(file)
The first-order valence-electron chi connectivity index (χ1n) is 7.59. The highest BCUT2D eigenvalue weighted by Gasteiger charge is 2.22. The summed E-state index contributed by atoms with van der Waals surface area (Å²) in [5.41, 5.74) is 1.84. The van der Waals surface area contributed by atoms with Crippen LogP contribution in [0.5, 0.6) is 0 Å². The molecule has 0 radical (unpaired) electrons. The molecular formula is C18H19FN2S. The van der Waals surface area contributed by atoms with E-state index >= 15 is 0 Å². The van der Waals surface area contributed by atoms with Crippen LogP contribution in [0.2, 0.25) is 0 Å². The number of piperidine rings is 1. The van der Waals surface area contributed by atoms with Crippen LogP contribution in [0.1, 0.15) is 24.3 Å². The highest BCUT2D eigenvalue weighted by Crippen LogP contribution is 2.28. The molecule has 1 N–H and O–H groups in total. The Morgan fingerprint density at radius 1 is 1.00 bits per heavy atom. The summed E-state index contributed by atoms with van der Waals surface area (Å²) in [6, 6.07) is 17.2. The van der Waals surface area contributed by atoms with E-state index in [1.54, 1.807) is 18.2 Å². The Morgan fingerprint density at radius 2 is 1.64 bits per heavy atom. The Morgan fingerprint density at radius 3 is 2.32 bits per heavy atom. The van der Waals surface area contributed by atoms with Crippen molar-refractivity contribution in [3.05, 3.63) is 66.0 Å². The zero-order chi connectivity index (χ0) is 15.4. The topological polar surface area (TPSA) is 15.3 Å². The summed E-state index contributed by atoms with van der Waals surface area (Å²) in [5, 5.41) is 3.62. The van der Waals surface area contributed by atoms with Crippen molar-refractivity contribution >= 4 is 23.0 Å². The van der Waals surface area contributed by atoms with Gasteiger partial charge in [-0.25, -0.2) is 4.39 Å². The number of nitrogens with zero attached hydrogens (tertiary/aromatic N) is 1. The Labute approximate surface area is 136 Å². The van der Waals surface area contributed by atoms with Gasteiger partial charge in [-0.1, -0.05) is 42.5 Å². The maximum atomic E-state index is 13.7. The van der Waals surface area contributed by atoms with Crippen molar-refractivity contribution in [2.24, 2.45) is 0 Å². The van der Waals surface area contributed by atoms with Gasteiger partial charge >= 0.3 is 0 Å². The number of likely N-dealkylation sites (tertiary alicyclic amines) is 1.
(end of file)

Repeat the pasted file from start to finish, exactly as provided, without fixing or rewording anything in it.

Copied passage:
The first-order valence-electron chi connectivity index (χ1n) is 7.59. The highest BCUT2D eigenvalue weighted by Gasteiger charge is 2.22. The summed E-state index contributed by atoms with van der Waals surface area (Å²) in [5.41, 5.74) is 1.84. The van der Waals surface area contributed by atoms with Crippen LogP contribution in [0.5, 0.6) is 0 Å². The molecule has 0 radical (unpaired) electrons. The molecular formula is C18H19FN2S. The van der Waals surface area contributed by atoms with E-state index >= 15 is 0 Å². The van der Waals surface area contributed by atoms with Crippen LogP contribution in [0.2, 0.25) is 0 Å². The number of piperidine rings is 1. The van der Waals surface area contributed by atoms with Crippen LogP contribution in [0.1, 0.15) is 24.3 Å². The highest BCUT2D eigenvalue weighted by Crippen LogP contribution is 2.28. The molecule has 1 N–H and O–H groups in total. The Morgan fingerprint density at radius 1 is 1.00 bits per heavy atom. The summed E-state index contributed by atoms with van der Waals surface area (Å²) in [6, 6.07) is 17.2. The van der Waals surface area contributed by atoms with E-state index in [1.54, 1.807) is 18.2 Å². The Morgan fingerprint density at radius 2 is 1.64 bits per heavy atom. The Morgan fingerprint density at radius 3 is 2.32 bits per heavy atom. The van der Waals surface area contributed by atoms with Crippen molar-refractivity contribution in [3.05, 3.63) is 66.0 Å². The zero-order chi connectivity index (χ0) is 15.4. The topological polar surface area (TPSA) is 15.3 Å². The summed E-state index contributed by atoms with van der Waals surface area (Å²) in [5, 5.41) is 3.62. The van der Waals surface area contributed by atoms with Crippen molar-refractivity contribution >= 4 is 23.0 Å². The van der Waals surface area contributed by atoms with Gasteiger partial charge in [-0.25, -0.2) is 4.39 Å². The number of nitrogens with zero attached hydrogens (tertiary/aromatic N) is 1. The Labute approximate surface area is 136 Å². The van der Waals surface area contributed by atoms with Gasteiger partial charge in [-0.1, -0.05) is 42.5 Å². The maximum atomic E-state index is 13.7. The van der Waals surface area contributed by atoms with Crippen molar-refractivity contribution in [2.24, 2.45) is 0 Å². The van der Waals surface area contributed by atoms with Gasteiger partial charge >= 0.3 is 0 Å². The number of likely N-dealkylation sites (tertiary alicyclic amines) is 1.